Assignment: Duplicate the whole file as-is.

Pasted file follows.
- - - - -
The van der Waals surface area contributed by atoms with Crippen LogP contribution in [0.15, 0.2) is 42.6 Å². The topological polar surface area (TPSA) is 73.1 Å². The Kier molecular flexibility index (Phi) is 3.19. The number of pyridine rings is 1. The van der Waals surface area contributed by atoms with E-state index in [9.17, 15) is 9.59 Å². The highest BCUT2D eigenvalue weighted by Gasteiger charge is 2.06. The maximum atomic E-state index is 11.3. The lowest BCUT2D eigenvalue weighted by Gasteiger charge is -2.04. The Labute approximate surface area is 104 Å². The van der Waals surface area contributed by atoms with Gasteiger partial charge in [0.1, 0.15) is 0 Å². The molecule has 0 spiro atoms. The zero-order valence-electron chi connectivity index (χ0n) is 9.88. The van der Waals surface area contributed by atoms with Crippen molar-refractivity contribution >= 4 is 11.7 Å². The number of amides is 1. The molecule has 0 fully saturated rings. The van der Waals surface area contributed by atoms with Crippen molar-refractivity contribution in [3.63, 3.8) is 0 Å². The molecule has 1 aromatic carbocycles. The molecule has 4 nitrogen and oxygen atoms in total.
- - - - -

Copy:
The van der Waals surface area contributed by atoms with Crippen LogP contribution in [0.15, 0.2) is 42.6 Å². The topological polar surface area (TPSA) is 73.1 Å². The Kier molecular flexibility index (Phi) is 3.19. The number of pyridine rings is 1. The van der Waals surface area contributed by atoms with E-state index in [9.17, 15) is 9.59 Å². The highest BCUT2D eigenvalue weighted by Gasteiger charge is 2.06. The maximum atomic E-state index is 11.3. The lowest BCUT2D eigenvalue weighted by Gasteiger charge is -2.04. The Labute approximate surface area is 104 Å². The van der Waals surface area contributed by atoms with Gasteiger partial charge in [0.1, 0.15) is 0 Å². The molecule has 0 spiro atoms. The zero-order valence-electron chi connectivity index (χ0n) is 9.88. The van der Waals surface area contributed by atoms with Crippen molar-refractivity contribution >= 4 is 11.7 Å². The number of amides is 1. The molecule has 0 fully saturated rings. The van der Waals surface area contributed by atoms with Crippen molar-refractivity contribution in [3.63, 3.8) is 0 Å². The molecule has 1 aromatic carbocycles. The molecule has 4 nitrogen and oxygen atoms in total.